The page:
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The total market value between the US and China’s direct investment and deals for venture capital fell to the lowest in nine years with the shock of the pandemic and growing tension of the two countries. Rhodium Group, a research and consulting firm, stated in a report on Thursday that the $10.9 billion deals from January to June period was the lowest since the second half of 2011.
Both parties played a crucial part in this change, where China sought to limit capital outflows. At the same time, US President Donald Trump – who aims for his re-election in this upcoming November election – increased scrutiny regarding Chinese purchases on American assets. As stated in Rhodium’s analysis, the total Chinese divestitures in the US surged to $76 billion in the last 20 years.
The latest signal of this haggling change in the US-China deal is the TikTok, as companies may choose to seek to sell their cross-border holdings, rather than transacting with each other. On Friday morning, the US Commerce Department recently announced that it would ban the downloading Chinese-owned social apps WeChat and TikTok in the US on Sunday.
This move was the enforcement of President Donald Trump’s executive order from August 6, giving ByteDance, TikTok’s parent company, 45 days to sell its US assets to an American company or face a ban in the country.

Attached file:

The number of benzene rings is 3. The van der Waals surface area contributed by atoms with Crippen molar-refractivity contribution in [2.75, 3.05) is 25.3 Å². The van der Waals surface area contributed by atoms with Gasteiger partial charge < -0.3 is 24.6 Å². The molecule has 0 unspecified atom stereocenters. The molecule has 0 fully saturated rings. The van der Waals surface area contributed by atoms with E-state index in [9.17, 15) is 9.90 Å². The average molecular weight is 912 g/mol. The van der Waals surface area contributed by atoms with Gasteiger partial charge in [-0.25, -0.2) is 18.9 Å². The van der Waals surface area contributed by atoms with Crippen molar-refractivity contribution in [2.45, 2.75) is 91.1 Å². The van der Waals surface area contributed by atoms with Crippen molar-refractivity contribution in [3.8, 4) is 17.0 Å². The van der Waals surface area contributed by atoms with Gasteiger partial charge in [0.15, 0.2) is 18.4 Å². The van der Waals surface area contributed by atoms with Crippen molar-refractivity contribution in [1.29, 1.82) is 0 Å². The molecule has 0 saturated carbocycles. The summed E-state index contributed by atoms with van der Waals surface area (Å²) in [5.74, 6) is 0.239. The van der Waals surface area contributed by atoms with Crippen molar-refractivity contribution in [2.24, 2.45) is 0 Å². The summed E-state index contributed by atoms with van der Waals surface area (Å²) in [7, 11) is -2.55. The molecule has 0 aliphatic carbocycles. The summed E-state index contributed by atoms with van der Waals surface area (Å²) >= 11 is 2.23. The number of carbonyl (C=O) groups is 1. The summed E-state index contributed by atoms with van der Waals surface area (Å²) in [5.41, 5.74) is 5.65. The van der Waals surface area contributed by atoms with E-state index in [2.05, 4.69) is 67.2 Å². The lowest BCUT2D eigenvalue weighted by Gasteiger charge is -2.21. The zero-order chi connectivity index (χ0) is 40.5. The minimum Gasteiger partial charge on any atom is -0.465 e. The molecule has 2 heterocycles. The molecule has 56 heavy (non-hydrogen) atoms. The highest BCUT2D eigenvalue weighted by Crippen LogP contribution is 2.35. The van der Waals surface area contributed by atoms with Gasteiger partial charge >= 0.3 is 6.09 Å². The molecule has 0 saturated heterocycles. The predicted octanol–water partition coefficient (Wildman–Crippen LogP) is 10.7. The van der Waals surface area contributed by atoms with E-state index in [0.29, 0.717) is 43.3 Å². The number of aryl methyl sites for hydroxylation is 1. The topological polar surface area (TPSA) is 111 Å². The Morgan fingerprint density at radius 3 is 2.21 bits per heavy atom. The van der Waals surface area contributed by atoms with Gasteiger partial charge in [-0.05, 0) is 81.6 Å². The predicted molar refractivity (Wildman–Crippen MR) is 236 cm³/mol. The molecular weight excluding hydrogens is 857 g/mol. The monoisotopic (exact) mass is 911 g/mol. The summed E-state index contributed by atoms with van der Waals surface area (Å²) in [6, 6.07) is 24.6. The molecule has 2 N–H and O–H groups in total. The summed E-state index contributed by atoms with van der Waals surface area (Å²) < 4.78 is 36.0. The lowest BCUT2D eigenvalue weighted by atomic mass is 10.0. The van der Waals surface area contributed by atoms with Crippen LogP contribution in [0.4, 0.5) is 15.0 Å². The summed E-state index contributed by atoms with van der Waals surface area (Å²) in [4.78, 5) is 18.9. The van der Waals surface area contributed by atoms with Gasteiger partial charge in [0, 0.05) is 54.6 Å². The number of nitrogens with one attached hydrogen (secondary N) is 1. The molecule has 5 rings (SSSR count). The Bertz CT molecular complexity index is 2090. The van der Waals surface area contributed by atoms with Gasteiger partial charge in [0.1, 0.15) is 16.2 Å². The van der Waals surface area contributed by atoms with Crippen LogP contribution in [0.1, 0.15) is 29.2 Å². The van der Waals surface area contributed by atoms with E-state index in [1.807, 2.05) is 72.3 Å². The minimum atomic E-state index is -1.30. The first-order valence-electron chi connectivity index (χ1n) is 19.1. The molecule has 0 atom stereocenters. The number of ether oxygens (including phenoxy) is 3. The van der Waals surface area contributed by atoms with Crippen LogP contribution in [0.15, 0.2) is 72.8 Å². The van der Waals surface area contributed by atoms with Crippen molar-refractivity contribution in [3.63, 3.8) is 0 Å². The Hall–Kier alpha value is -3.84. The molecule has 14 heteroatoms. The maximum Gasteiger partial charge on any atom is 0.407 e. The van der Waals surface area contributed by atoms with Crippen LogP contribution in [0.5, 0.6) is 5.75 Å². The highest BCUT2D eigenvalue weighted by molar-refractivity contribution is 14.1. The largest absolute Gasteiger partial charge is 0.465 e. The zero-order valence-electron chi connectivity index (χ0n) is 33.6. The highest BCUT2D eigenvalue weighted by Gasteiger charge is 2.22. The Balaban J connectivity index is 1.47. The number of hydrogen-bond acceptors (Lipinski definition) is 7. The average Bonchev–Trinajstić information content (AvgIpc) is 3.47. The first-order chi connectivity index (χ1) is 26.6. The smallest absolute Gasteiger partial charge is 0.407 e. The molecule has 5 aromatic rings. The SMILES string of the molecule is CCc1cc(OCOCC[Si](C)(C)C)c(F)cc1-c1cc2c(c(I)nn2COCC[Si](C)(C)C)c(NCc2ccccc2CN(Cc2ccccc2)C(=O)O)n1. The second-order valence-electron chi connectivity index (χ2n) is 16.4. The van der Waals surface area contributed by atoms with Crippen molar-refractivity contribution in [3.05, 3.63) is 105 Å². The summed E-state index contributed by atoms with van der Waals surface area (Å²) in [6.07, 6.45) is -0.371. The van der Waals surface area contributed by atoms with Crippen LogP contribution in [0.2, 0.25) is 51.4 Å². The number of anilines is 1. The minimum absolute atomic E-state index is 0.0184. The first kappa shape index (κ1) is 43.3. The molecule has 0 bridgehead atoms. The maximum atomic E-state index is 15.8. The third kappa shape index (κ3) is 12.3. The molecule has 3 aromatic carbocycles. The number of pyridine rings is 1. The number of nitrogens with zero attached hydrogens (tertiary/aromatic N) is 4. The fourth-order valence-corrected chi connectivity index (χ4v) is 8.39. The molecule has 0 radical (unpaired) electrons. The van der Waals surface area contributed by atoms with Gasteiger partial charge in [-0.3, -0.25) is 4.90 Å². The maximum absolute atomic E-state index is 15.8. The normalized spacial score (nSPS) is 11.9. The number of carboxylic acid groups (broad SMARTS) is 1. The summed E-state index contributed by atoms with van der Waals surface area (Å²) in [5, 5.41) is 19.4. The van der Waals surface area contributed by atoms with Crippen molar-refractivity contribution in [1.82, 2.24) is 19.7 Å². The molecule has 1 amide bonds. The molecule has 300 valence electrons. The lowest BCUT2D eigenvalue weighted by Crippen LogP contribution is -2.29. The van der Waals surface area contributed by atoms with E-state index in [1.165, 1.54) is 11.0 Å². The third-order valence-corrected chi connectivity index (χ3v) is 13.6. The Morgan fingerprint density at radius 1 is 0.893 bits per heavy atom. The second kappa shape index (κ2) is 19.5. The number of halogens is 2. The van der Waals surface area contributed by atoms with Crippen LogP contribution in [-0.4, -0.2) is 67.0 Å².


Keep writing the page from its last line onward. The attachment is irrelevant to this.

With the rejection of Microsoft’s bid, the administration is expecting TikTok to grant its global operations publicly on a US stock exchange, with retail giant Walmart and US company software Oracle to take stakes before the ban on providing internet and cloud services for the app on November 12.
Chinese investment in the US would have descended if not for the $3.4 billion minority stake of Tencent in Universal Music. Due to the technology giant’s purchase, Chinese businesses’ direct investment to the US reached $4.7 billion in the first half of the year, compared to $3.4 billion a year ago. Meanwhile, the US direct investment to China fell 31% to $4.1 billion.
On the other hand, Chinese authorities are also tightening inward flows, as stated by a separate report by Rhodium Group released this week. A quarterly review of China’s economic reform progress called “The China Dashboard” implied that during the first three months of 2020, regulators “disproportionally targeted foreign firms in their merger reviews.”
However, the American and European business associations affirmed that they generally remain keen on China’s transactions to access giant domestic markets, like China’s agriculture and food sector. This industry became a new popular sector for US investment this year, making many significant deals between American and Chinese companies remain on track.